25.6 C
Brunei
Saturday, August 13, 2022
25.6 C
Brunei
Saturday, August 13, 2022
More
    - Advertisement -
    - Advertisement -

    Cups, straws, spoons: India starts small on plastic ban

    NEW DELHI (AP) – India banned some single-use or disposable plastic products yesterday as part of a federal plan to phase out the ubiquitous material in the nation of nearly 1.4 billion people.

    For the first stage, it has identified 19 plastic items that aren’t very useful but have a high potential to become litter and makes it illegal to produce, import, stock, distribute or sell them. These items range from plastic cups and straws to ice cream sticks. Some disposable plastic bags will also be phased out and replaced with thicker ones.

    Thousands of other plastic products – like bottles for water or soda or bags of chips – aren’t covered by the ban. But the federal government has set targets for manufacturers to be responsible for recycling or disposing of them after their use.

    Plastic manufacturers had appealed to the government to delay the ban, citing inflation and potential job losses. But India’s federal environment minister Bhupender Yadav said at a press briefing in New Delhi that the ban had been in the pipeline for a year.

    “Now that time is up,” he said.

    Cotton candies wrapped in plastic cover are displayed to woo customers at a weekly market in New Delhi, India. PHOTO: AP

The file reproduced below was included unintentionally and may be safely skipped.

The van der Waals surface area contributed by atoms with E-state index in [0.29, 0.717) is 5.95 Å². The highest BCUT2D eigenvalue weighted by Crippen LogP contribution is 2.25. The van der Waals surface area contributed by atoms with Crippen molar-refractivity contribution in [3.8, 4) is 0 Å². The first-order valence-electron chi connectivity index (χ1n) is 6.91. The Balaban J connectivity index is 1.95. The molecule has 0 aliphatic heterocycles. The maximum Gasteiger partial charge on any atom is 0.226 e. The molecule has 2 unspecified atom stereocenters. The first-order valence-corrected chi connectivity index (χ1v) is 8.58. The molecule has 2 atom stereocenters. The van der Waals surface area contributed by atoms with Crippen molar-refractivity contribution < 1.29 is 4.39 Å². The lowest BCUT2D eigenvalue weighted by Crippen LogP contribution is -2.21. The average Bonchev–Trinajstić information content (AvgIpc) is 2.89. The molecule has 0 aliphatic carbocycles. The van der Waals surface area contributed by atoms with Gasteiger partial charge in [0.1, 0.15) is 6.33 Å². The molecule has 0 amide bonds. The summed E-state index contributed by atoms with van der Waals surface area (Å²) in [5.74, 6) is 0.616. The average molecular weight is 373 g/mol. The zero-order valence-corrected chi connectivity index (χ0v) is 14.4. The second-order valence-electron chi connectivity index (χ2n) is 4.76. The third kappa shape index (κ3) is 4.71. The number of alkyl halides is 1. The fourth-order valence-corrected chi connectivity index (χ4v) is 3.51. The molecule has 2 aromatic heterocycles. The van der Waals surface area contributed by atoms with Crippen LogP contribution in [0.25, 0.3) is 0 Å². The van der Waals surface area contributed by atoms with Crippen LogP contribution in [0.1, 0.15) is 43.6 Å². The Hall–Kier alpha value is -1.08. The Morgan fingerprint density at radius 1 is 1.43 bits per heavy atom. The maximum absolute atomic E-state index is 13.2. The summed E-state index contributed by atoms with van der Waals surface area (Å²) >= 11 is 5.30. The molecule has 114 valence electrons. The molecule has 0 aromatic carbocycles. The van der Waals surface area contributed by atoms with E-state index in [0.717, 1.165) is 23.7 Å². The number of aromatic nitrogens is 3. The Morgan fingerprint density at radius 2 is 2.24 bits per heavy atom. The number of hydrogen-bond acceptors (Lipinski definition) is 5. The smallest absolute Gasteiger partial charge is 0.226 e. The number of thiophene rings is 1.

This isn’t the first time that India has considered a plastic ban. But previous iterations have focused on specific regions, resulting in varying degrees of success. A nationwide ban that includes not just the use of plastic, but also its production or importation was a “definite boost”, said Satyarupa Shekhar, the Asia-Pacific coordinator of the advocacy group Break Free from Plastic.

    Most plastic isn’t recycled globally and millions of tons pollute the world’s oceans, impact wildlife and turn up in drinking water. Scientists are still trying to assess the risks posed by the tiny bits of broken-down plastic, known as microplastics. In 2020, over 4.1 million metric tonnes of plastic waste was generated in India, according to its federal pollution watchdog.

    The creaky waste management system in the country’s burgeoning cities and villages means that much of this waste isn’t recycled and ends up polluting the environment. Nearly 13 million metric tonnes of plastic waste was either littered or not recycled by the South Asian nation in 2019 – the highest in the world, according to Our World in Data.

    Making plastic releases earth-warming greenhouse gases into the atmosphere and India is home to factories that make over 243,000 metric tonnes of disposable plastic each year.

    This means that reducing the manufacture and consequent waste of plastic is crucial for India to meet its target of reducing the intensity of emissions in economic activity by 45 per cent in eight years.

    - Advertisement -
    spot_img

    Latest article

    - Advertisement -
    spot_img